Osama bin Laden Was Wanted Dead Not Alive

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US must have long ago concluded that security cost of detaining bin Laden was lethally prohibitive

[lBack Star News Editorial]

U.S. Couldn't Afford Capturing bin Laden Alive

People are debating whether the U.S. special force unit had an option of whether to capture or kill Osama bin Laden.

Given the history --the 9/11 attacks, bin Laden going into hiding, bin Laden continuing to release videotapes of himself pontificating on the "evils" of the U.S., and bin Laden eluding capture for 10 years-- no sensible person can expect that he would have ever been captured alive.

Therein lay the dilemma, causing the conflicting accounts the government provided about his killing--even after 10 years, it remained difficult to explain that bin Laden could not be simply arrested. Osama bin Laden presented less a security nightmare while he was in hiding than he would have to the U.S., in American captivity. Detaining bin Laden would present a security nightmare. That's one of the possible reasons why the United States had considered dropping heavy bombs on the compound where he resided.

Osama bin Laden was in full view and likely had the support of the Pakistani government--or at least its military and security agencies. Osama bin Laden could not have just walked across the border from Afghanistan into Pakistan. It's more likely that he was a frequent traveler between Pakistan and Afghanistan.

He may have permanently relocated to the mansion in Pakistan when the U.S. under the Obama Administration kicked up the levels of armed drone attacks against al-Qaeda suspects, mostly inside Afghanistan, but with increasingly more strikes inside Pakistan.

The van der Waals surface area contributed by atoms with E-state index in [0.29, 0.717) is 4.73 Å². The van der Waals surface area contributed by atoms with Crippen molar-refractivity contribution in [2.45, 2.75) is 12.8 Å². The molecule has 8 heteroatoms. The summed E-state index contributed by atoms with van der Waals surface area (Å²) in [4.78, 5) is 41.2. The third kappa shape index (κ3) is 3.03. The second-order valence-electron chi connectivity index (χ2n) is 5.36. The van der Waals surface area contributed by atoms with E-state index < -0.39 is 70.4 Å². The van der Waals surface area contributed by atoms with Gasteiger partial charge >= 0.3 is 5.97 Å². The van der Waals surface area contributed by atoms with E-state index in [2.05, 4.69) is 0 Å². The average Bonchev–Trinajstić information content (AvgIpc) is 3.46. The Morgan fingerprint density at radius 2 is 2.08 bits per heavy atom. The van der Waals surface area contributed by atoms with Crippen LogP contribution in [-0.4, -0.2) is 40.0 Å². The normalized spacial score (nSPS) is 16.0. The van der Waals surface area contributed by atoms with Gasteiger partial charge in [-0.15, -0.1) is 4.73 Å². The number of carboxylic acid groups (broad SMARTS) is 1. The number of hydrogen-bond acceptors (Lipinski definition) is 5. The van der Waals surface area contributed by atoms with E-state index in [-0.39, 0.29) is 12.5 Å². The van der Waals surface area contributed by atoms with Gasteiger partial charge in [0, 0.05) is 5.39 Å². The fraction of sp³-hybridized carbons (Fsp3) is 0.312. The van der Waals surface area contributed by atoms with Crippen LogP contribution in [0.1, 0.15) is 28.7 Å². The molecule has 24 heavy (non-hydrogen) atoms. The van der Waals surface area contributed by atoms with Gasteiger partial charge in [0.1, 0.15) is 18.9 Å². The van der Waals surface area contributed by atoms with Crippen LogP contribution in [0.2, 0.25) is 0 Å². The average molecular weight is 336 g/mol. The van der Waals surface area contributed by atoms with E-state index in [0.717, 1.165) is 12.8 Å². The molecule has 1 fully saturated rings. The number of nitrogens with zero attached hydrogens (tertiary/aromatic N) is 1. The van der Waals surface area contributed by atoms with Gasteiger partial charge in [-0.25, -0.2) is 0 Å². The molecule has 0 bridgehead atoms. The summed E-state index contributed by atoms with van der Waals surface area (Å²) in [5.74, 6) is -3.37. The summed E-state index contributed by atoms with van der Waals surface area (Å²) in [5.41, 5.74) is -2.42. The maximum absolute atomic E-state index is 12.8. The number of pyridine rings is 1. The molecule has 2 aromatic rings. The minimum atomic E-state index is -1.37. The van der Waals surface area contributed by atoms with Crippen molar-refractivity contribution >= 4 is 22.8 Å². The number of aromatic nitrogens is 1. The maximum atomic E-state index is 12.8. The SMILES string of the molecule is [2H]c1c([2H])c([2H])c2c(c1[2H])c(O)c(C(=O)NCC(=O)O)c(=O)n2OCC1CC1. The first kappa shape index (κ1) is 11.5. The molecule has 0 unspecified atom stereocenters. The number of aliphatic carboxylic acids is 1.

Osama bin Laden must have been shielded by some authorities in Pakistan. There are two authorities--the weak civilian government and the military apparatus. A militarized country like Pakistan cannot host a high profile guest like bin Laden without one of the authorities knowing about it and the highest levels. More importantly--is there a power struggle between the two authorities? Which one will prevail?

If bin Laden were captured alive where would he have been taken? Where would he have been secured? Certainly not in Pakistan, where he had remained a free man; certainly not in continental U.SA. Even in death the U.S. could not find a country to accept his body; in death, the U.S. has decided not to release his photo.

In captivity where would Osama bin Laden have been tried? Which prosecutors would have tried him? Whom would have defended him? Which court would have actually allowed him to speak about his beliefs in presenting a defense? How would his followers have been dissuaded from launching retaliatory strikes and hostage taking or revenge attacks in attempts to secure his release?

Consider the flack that the Obama Administration took for wanting to try Khaled Sheik Mohammed in a civilian court. Can you imagine the heat and political fallout for the Administration from even suggesting that the U.S. would have allowed bin Laden to stand trial?

Attorney General Eric Holder told a Senate Judiciary committee, in reference to bin Laden: “If he had surrendered, attempted to surrender, I think we should obviously have accepted that."

Not a credible statement.

All these factors must have been mulled over by President Barack Obama and his top national security and foreign policy aides. They must have concluded that Osama bin Laden would simply be un-detainable.

Some government officials have suggested that there were orders to arrest him and take him alive if possible. These are not credible
assertions. It's more convincing that the decision was made to kill bin Laden on sight.

Of course the government can't admit to such a position. That's why the government had offered the initial account that bin Laden had resisted arrest and been killed in  the "firefight."

More elaborate explanations of what led to bin Laden's death may be forthcoming. Sometimes the truth cannot be told and can only be discerned. Arresting, detaining and trying Osama bin Laden was simply too lethally prohibitive for the U.S..

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